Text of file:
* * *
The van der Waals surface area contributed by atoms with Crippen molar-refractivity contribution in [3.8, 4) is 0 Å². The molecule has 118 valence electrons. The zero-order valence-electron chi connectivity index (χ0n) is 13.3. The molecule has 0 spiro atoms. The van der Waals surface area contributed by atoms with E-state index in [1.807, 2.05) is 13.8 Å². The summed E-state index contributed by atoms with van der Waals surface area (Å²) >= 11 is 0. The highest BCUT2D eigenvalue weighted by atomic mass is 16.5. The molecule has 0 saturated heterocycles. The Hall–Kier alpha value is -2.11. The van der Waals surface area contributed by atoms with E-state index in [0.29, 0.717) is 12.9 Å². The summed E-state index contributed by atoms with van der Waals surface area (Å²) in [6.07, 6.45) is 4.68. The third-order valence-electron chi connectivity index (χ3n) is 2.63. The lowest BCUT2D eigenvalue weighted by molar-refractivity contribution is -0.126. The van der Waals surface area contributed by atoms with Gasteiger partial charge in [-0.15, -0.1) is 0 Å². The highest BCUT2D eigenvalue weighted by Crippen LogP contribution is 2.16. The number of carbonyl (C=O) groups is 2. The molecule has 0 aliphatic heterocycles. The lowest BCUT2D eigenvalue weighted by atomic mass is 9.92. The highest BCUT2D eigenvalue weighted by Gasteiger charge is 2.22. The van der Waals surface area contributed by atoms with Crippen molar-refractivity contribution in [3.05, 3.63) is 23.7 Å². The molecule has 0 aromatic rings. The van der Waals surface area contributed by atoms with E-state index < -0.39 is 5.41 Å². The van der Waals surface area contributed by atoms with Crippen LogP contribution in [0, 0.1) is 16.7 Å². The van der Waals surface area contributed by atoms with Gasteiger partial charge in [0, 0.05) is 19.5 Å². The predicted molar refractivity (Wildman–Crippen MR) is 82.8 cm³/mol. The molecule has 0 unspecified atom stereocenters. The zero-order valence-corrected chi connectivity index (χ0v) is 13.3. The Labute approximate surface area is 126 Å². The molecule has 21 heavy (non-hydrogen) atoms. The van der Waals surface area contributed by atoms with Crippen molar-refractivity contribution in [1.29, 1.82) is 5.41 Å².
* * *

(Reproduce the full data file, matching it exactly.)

The van der Waals surface area contributed by atoms with Crippen molar-refractivity contribution in [3.8, 4) is 0 Å². The molecule has 118 valence electrons. The zero-order valence-electron chi connectivity index (χ0n) is 13.3. The molecule has 0 spiro atoms. The van der Waals surface area contributed by atoms with E-state index in [1.807, 2.05) is 13.8 Å². The summed E-state index contributed by atoms with van der Waals surface area (Å²) >= 11 is 0. The highest BCUT2D eigenvalue weighted by atomic mass is 16.5. The molecule has 0 saturated heterocycles. The Hall–Kier alpha value is -2.11. The van der Waals surface area contributed by atoms with E-state index in [0.29, 0.717) is 12.9 Å². The summed E-state index contributed by atoms with van der Waals surface area (Å²) in [6.07, 6.45) is 4.68. The third-order valence-electron chi connectivity index (χ3n) is 2.63. The lowest BCUT2D eigenvalue weighted by molar-refractivity contribution is -0.126. The van der Waals surface area contributed by atoms with Gasteiger partial charge in [-0.15, -0.1) is 0 Å². The highest BCUT2D eigenvalue weighted by Crippen LogP contribution is 2.16. The number of carbonyl (C=O) groups is 2. The molecule has 0 aliphatic heterocycles. The lowest BCUT2D eigenvalue weighted by atomic mass is 9.92. The highest BCUT2D eigenvalue weighted by Gasteiger charge is 2.22. The van der Waals surface area contributed by atoms with Crippen molar-refractivity contribution in [3.05, 3.63) is 23.7 Å². The molecule has 0 aromatic rings. The van der Waals surface area contributed by atoms with E-state index < -0.39 is 5.41 Å². The van der Waals surface area contributed by atoms with Crippen LogP contribution in [0, 0.1) is 16.7 Å². The van der Waals surface area contributed by atoms with Gasteiger partial charge in [0, 0.05) is 19.5 Å². The predicted molar refractivity (Wildman–Crippen MR) is 82.8 cm³/mol. The molecule has 0 unspecified atom stereocenters. The zero-order valence-corrected chi connectivity index (χ0v) is 13.3. The Labute approximate surface area is 126 Å². The molecule has 21 heavy (non-hydrogen) atoms. The van der Waals surface area contributed by atoms with Crippen molar-refractivity contribution in [1.29, 1.82) is 5.41 Å².